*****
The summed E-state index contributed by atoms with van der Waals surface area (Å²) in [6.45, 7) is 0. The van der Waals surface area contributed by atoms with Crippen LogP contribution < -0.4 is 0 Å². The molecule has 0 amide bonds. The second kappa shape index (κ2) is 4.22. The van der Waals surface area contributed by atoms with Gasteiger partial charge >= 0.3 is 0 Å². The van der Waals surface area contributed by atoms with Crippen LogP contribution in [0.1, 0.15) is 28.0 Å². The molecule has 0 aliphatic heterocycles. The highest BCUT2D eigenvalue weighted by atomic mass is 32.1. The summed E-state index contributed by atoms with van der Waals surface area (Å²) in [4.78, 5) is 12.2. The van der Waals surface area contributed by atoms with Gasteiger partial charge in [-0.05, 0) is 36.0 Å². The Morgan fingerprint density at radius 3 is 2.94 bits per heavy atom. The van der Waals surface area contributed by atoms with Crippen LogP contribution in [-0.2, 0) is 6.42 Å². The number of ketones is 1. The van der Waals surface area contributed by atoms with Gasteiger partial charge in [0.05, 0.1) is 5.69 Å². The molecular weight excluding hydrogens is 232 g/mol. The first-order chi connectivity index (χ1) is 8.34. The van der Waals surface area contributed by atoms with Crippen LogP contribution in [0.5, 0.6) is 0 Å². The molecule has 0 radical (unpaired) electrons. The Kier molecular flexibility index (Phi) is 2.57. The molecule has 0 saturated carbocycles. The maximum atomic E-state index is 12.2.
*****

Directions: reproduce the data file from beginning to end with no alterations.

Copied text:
The summed E-state index contributed by atoms with van der Waals surface area (Å²) in [6.45, 7) is 0. The van der Waals surface area contributed by atoms with Crippen LogP contribution < -0.4 is 0 Å². The molecule has 0 amide bonds. The second kappa shape index (κ2) is 4.22. The van der Waals surface area contributed by atoms with Gasteiger partial charge >= 0.3 is 0 Å². The van der Waals surface area contributed by atoms with Crippen LogP contribution in [0.1, 0.15) is 28.0 Å². The molecule has 0 aliphatic heterocycles. The highest BCUT2D eigenvalue weighted by atomic mass is 32.1. The summed E-state index contributed by atoms with van der Waals surface area (Å²) in [4.78, 5) is 12.2. The van der Waals surface area contributed by atoms with Gasteiger partial charge in [-0.05, 0) is 36.0 Å². The Morgan fingerprint density at radius 3 is 2.94 bits per heavy atom. The van der Waals surface area contributed by atoms with Crippen LogP contribution in [-0.2, 0) is 6.42 Å². The number of ketones is 1. The van der Waals surface area contributed by atoms with Gasteiger partial charge in [0.05, 0.1) is 5.69 Å². The molecular weight excluding hydrogens is 232 g/mol. The first-order chi connectivity index (χ1) is 8.34. The van der Waals surface area contributed by atoms with Crippen LogP contribution in [0.5, 0.6) is 0 Å². The molecule has 0 radical (unpaired) electrons. The Kier molecular flexibility index (Phi) is 2.57. The molecule has 0 saturated carbocycles. The maximum atomic E-state index is 12.2.